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Author Topic: package transporting  (Read 3610 times)
JP
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« Reply #20 on: January 05, 2008, 09:06:24 AM »

Hey Ken, isn't the kid supposed to be wearing the protection? He must be the brave one here, 'eh? lol

Sincerely, JP
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Ken
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« Reply #21 on: January 05, 2008, 09:36:05 AM »

he installed a couple packages before.They are generally calm installing into hive from packages as long as their sugar can is not empty.They were also misted with sugar solution prior to installing.
Taht,and he had a friend to watch that was a little nervous so Just let him wear the suit to  watch.
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NWIN Beekeeper
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« Reply #22 on: January 05, 2008, 11:46:01 AM »

Not mentioned yet, but packages of bees must be kept out of direct sunlight. 

Sound goofy because bees are in sunlight all day long as a foragers when in a hive, but in a package the dynamics change entirely. When in a package, the dark bulk of bees attract a lot of solar gain (its what keeps them warm and their metabolism quick when they are flying solo). It makes them easy to over heat in cramp quarters like a mailing container.

Another aspect is humidity.
Bee movement consume a lot of energy, and a by-product of that activity is water moisture.
Bees breathe through their body wall through tiny holes.
If these holes are blocked by moisture, its essentially drowning.
If you spray your bees with water or syrup, or if they must be put in a confined area, be sure there is enough air circulation to remove excess moisture. 
I'd also omit spraying the bees if the weather is the least be cold (in transit or at installation (if its cold enough don't worry, the bees won't fly much anyhow)).

My sadist losses have been from cut-outs that took too long and too many bees in too small a box have become too wet from respiration and have cooked and drowned.  These were unavoidable situations where once started had to be completed for the sake of human safety.  Those tragic events now govern how many and how long I box any bees to assure that I act humane.  It also makes one plan to minimize what could be the worse case scenario for each bee removal.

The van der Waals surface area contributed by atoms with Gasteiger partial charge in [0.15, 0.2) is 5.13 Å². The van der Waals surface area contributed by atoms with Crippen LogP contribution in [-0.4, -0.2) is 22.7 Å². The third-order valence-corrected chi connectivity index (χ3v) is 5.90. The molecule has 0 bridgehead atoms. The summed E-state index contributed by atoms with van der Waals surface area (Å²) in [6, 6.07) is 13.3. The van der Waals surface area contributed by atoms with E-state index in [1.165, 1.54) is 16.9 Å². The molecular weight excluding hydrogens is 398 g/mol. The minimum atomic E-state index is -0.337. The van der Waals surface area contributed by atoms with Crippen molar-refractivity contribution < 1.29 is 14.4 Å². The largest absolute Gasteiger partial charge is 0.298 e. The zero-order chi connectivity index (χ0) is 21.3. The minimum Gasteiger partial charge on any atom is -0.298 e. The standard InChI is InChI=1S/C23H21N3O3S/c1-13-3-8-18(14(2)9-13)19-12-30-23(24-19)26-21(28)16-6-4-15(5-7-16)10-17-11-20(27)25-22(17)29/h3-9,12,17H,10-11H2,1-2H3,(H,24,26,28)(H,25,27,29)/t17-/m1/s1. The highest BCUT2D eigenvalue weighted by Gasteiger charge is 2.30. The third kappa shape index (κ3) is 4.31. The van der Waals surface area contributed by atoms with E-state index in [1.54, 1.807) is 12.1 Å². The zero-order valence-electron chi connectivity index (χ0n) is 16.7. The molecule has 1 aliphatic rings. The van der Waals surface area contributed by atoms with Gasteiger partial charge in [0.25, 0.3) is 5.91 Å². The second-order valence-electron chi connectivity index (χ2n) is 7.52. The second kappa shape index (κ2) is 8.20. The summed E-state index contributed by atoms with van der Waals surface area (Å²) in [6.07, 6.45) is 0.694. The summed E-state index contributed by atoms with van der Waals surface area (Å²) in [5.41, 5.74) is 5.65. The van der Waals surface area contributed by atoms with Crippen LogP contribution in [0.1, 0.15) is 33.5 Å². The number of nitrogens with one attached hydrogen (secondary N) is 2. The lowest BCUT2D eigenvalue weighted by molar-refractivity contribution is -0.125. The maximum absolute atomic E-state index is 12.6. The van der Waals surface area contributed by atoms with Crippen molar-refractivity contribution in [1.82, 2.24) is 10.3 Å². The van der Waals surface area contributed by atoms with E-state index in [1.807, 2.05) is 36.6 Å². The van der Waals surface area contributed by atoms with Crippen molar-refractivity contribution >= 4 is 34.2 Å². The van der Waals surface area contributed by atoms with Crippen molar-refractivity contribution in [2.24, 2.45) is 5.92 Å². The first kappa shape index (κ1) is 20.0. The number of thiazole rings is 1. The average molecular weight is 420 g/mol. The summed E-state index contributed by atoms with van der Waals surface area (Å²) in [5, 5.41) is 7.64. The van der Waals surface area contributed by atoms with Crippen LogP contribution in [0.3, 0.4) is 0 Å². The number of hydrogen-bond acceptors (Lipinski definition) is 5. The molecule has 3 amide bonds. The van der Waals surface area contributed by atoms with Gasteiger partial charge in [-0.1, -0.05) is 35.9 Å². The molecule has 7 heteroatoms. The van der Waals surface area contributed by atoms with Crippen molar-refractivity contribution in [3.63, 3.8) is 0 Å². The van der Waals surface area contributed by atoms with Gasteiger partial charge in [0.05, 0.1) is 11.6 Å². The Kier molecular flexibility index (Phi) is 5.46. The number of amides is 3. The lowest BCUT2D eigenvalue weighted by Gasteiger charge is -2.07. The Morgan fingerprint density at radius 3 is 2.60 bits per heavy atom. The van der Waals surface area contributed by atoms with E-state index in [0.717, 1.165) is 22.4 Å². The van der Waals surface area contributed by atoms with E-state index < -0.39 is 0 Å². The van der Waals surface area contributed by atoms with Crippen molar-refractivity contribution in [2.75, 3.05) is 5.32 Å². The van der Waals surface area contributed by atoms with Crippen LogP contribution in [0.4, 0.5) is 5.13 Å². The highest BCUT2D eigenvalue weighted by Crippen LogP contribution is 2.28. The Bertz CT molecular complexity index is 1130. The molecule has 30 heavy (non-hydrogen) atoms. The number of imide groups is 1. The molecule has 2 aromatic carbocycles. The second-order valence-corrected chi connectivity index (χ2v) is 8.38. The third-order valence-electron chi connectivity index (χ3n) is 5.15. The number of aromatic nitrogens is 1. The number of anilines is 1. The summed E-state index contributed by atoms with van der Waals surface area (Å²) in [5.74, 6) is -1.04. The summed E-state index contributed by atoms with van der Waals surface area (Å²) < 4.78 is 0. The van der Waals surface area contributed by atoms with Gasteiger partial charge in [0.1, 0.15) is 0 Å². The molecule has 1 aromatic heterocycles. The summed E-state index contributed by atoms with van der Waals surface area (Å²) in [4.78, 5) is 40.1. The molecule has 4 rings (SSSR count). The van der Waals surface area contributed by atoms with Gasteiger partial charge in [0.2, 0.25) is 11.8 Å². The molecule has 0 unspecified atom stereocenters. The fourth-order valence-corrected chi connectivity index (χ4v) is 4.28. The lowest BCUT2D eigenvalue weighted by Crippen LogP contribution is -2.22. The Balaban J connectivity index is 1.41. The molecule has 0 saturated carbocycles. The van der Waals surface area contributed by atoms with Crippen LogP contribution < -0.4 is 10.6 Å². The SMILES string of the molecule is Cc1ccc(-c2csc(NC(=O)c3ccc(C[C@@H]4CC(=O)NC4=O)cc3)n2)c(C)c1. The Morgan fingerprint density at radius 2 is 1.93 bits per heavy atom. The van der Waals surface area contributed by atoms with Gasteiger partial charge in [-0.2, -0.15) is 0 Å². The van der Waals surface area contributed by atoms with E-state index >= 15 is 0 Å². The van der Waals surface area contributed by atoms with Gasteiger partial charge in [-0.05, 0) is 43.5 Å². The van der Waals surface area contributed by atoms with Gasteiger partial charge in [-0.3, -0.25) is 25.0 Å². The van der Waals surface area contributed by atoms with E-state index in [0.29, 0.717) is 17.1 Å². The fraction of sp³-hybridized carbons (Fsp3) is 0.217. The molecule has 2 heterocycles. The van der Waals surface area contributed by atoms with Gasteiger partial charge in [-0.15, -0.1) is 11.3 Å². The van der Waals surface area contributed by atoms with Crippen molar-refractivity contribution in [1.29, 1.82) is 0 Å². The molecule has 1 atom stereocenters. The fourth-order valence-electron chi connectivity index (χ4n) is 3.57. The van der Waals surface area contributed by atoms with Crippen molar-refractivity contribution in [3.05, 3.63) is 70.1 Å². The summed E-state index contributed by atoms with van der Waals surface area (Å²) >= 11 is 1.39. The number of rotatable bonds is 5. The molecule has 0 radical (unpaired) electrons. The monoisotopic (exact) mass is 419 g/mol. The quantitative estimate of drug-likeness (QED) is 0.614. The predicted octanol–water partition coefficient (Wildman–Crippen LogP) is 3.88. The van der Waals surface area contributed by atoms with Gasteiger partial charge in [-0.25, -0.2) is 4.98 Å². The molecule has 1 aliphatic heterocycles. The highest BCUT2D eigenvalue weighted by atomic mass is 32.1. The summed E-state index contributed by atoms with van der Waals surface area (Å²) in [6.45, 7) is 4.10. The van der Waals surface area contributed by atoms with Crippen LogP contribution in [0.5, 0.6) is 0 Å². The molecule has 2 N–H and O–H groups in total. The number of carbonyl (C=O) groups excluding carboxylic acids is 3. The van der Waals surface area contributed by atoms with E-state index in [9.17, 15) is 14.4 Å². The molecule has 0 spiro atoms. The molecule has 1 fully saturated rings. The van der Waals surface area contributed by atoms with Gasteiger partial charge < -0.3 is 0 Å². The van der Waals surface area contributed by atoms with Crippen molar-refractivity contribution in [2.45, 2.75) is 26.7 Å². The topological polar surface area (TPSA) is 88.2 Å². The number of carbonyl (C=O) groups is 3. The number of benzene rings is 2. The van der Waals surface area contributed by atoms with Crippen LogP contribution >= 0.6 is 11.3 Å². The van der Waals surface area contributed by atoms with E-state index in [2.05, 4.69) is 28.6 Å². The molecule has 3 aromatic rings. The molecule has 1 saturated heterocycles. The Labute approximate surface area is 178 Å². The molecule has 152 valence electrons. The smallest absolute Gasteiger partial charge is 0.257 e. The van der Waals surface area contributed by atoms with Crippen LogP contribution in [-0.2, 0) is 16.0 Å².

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kathyp
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« Reply #23 on: January 05, 2008, 12:00:17 PM »

on the floor behind my seat in the car.  when i pick up my packages, they have 100's of of them in the warehouse.  i had a couple of stragglers on my boxes, but they stayed on the packages and i didn't even know they were there until i got home.  found them before i put my bare hands on them!!  smiley
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annette
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« Reply #24 on: January 05, 2008, 12:36:22 PM »

I had the temperature perfect for them, no sun on them and only sprayed them once after a 1 hr drive.

Every detail thought of for the little girls.

My installation was a nightmare though. That's another story.

annette
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randydrivesabus
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« Reply #25 on: January 05, 2008, 01:12:30 PM »

I guess they are transferred to the distributor in an enclosed trailer....and the driver couldn't care less about them and most if not all if them make it. so maybe the concern about how to transport them is unfounded.
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Jerrymac
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« Reply #26 on: January 05, 2008, 04:59:18 PM »

My sadist losses have been from cut-outs that took too long and too many bees in too small a box have become too wet from respiration and have cooked and drowned.  These were unavoidable situations where once started had to be completed for the sake of human safety.  Those tragic events now govern how many and how long I box any bees to assure that I act humane.  It also makes one plan to minimize what could be the worse case scenario for each bee removal.